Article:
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Victor Montoya graduated Wednesday to a justice system far nastier than any he's ever seen.

The 17-year-old Kearns boy became the first teenager in Salt Lake County bound over to adult court under Utah's serious youth offender law. Deputies delivered him hours later to the county jail, where he remains locked up with some of the state's most violent criminals.Montoya was charged with two felonies last month after he allegedly shot at a carload of teenagers. One of the .380 slugs slammed into the car, leaving a hole in the rear driver's side door. No one inside was injured.

As officers handcuffed him minutes later, Montoya obviously had no idea he was about to become one of the first kids to face the tough new law.

"It's my gun and I busted a cap on them," he said, according to testimony from Dale Bench, one of the arresting detectives. Bench said he then saw Montoya drop the silver and black handgun.

The case seems tailored for the new law - it didn't end in death but it involves one of the law's "10 deadly sins." And the evidence seems irrefutable.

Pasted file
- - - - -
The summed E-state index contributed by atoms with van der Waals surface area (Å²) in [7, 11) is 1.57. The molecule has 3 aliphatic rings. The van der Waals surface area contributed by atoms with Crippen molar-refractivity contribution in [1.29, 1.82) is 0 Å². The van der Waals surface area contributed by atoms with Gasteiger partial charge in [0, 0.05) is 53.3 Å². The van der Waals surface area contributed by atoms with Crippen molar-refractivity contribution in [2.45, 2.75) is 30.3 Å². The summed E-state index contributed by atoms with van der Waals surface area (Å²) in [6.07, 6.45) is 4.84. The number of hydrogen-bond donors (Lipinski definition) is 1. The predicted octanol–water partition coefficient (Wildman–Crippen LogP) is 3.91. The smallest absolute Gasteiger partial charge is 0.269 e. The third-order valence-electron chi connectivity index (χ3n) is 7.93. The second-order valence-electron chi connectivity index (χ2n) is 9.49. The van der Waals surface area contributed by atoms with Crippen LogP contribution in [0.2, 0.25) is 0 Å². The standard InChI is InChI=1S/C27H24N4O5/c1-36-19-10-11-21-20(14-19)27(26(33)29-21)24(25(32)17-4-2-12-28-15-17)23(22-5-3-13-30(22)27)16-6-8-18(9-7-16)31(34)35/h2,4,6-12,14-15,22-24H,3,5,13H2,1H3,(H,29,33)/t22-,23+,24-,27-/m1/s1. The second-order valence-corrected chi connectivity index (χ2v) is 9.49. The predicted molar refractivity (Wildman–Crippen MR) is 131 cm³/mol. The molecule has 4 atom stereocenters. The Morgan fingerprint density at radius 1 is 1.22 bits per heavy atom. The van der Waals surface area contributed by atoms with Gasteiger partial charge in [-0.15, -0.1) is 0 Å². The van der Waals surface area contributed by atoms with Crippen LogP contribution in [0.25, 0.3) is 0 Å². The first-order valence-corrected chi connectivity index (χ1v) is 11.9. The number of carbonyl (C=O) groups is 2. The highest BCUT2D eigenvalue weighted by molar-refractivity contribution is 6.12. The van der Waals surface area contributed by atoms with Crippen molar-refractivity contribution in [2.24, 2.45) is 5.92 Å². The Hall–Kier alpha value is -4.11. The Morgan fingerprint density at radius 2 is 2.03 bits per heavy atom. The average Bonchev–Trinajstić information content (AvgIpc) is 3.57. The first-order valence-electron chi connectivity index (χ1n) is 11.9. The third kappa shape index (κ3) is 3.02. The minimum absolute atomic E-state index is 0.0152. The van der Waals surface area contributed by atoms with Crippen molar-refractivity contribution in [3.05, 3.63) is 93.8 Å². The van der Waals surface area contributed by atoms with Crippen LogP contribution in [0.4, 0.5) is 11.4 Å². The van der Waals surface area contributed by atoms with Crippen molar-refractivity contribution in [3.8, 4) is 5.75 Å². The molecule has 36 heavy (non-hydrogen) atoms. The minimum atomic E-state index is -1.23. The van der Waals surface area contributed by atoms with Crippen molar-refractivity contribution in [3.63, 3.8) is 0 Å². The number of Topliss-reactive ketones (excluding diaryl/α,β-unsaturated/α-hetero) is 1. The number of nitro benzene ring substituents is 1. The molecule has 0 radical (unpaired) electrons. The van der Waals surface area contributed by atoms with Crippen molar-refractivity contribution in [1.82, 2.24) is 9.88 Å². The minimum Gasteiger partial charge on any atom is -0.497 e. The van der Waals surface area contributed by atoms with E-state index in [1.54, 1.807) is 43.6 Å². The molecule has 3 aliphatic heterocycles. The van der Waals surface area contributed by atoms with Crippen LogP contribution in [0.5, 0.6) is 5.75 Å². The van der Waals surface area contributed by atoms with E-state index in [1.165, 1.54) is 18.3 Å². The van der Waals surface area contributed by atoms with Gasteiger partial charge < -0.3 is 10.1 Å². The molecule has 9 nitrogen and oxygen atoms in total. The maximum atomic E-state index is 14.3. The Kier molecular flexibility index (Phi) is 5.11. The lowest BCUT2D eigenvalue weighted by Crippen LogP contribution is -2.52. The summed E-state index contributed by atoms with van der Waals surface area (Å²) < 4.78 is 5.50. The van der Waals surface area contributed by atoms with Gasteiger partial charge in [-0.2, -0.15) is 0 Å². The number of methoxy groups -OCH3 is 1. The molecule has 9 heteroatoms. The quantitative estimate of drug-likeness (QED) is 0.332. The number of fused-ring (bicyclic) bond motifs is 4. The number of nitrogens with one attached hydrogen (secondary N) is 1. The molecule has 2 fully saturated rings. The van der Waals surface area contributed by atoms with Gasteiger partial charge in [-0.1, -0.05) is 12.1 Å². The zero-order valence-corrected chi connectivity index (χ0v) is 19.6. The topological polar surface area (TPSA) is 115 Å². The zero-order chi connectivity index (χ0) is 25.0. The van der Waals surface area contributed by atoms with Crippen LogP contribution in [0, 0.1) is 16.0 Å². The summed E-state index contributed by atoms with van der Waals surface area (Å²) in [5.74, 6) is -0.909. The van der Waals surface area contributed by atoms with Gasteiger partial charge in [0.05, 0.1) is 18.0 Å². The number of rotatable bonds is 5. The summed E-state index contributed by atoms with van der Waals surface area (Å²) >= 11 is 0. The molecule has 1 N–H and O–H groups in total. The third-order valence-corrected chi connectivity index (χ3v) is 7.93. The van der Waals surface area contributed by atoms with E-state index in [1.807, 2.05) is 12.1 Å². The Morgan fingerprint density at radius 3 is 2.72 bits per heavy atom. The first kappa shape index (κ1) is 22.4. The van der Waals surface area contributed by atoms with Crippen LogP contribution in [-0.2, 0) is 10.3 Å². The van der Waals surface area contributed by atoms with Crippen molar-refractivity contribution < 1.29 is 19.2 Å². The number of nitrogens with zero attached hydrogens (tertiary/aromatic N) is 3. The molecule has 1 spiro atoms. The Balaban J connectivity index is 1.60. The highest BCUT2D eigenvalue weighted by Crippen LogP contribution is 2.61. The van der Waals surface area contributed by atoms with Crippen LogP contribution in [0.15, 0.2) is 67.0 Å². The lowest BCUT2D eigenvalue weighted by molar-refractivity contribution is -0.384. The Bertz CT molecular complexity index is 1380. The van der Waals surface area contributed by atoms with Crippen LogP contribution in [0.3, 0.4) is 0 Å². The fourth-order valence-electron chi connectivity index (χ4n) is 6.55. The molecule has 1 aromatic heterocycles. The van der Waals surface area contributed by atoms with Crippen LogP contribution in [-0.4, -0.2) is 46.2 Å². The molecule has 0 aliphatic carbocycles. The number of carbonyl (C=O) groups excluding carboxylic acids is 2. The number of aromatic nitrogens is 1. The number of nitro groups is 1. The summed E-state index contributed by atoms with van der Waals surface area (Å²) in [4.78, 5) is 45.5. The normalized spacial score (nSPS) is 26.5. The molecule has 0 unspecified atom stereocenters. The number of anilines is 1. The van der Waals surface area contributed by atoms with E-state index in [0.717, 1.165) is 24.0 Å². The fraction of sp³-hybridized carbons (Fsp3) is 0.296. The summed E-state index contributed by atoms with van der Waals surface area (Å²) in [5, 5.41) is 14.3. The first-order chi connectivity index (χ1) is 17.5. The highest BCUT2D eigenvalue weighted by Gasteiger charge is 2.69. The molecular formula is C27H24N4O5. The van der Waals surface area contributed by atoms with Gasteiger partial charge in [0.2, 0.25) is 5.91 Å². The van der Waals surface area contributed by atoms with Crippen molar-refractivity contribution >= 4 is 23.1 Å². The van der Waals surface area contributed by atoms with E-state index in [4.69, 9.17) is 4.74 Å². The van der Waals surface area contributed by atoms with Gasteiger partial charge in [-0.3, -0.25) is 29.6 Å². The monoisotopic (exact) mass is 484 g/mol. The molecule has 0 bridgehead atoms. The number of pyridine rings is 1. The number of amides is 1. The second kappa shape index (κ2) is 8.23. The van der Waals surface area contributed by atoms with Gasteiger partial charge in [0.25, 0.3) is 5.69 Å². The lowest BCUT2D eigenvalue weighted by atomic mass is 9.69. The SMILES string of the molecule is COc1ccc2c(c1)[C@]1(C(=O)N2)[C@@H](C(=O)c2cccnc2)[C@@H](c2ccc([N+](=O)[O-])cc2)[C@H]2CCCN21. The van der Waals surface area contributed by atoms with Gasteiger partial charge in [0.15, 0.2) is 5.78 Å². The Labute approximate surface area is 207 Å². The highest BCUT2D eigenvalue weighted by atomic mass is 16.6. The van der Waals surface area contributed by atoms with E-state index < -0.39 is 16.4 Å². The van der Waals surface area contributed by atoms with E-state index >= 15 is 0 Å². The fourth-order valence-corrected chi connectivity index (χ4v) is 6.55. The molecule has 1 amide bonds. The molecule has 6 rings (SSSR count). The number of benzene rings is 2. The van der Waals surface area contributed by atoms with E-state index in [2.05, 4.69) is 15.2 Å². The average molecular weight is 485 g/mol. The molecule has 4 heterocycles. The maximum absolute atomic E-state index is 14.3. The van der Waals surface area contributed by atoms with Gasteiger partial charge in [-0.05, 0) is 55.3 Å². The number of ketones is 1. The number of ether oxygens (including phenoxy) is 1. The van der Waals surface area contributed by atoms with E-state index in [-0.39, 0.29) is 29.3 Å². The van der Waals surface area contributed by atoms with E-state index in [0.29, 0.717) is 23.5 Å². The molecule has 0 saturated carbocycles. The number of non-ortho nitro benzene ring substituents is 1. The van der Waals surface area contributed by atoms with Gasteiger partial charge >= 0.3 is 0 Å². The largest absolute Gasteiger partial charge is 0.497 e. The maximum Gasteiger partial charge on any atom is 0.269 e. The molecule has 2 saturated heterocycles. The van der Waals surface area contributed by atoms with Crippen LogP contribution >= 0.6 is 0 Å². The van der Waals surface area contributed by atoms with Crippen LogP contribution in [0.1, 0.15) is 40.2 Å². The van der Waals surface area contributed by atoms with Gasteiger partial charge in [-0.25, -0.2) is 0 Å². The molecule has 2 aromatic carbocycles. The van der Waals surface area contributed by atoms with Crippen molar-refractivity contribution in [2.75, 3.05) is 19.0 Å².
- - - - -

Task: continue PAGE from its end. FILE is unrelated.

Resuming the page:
Third District Juvenile Judge Sharon McCully had few choices but to bind over Montoya, who now faces trial in district court where age distinctions are mostly ignored.

Legislators hope the new code cracks down on the crushing tide of violent crime committed by kids. Ultimately, judges will determine that by their sentencing decisions.

Meantime, says Montoya's father, the boy has unfairly become "the test case" for the new law.

"I'm very upset. He got no break," said Manual Montoya following the hearing. He was especially worried by the idea of his fresh-faced son mixing with men accused of capital murder, violent sex offenses and child abuse.

"He's in (jail) with the perverts and drunks and murderers . . . just for making a stupid mistake," added defense attorney Don By-bee.

He said the boy has no gang affiliations and comes from a responsible family.

But prosecutors and police say Montoya's gang affiliation or lack thereof isn't the issue.

"He shot at a carload of people. I don't think it matters, especially to the people in the car, whether he's a gang member or not," said Charles Behrens, Salt Lake deputy district attorney.

Bench agrees the message from lawmakers is clear: If you can't handle the consequences, don't commit the crime.

"A lot of juvenile offenders will say they'll straighten up when they turn 18 because they know the penalties are stiffer. Now they know it won't be tolerated," he said. "It's hard to say for sure until more time passes, but I think (the new law) will be a big deterrent."

Montoya will be arraigned Aug. 21 before Judge Tyrone Medley. Bail was set at $4,000.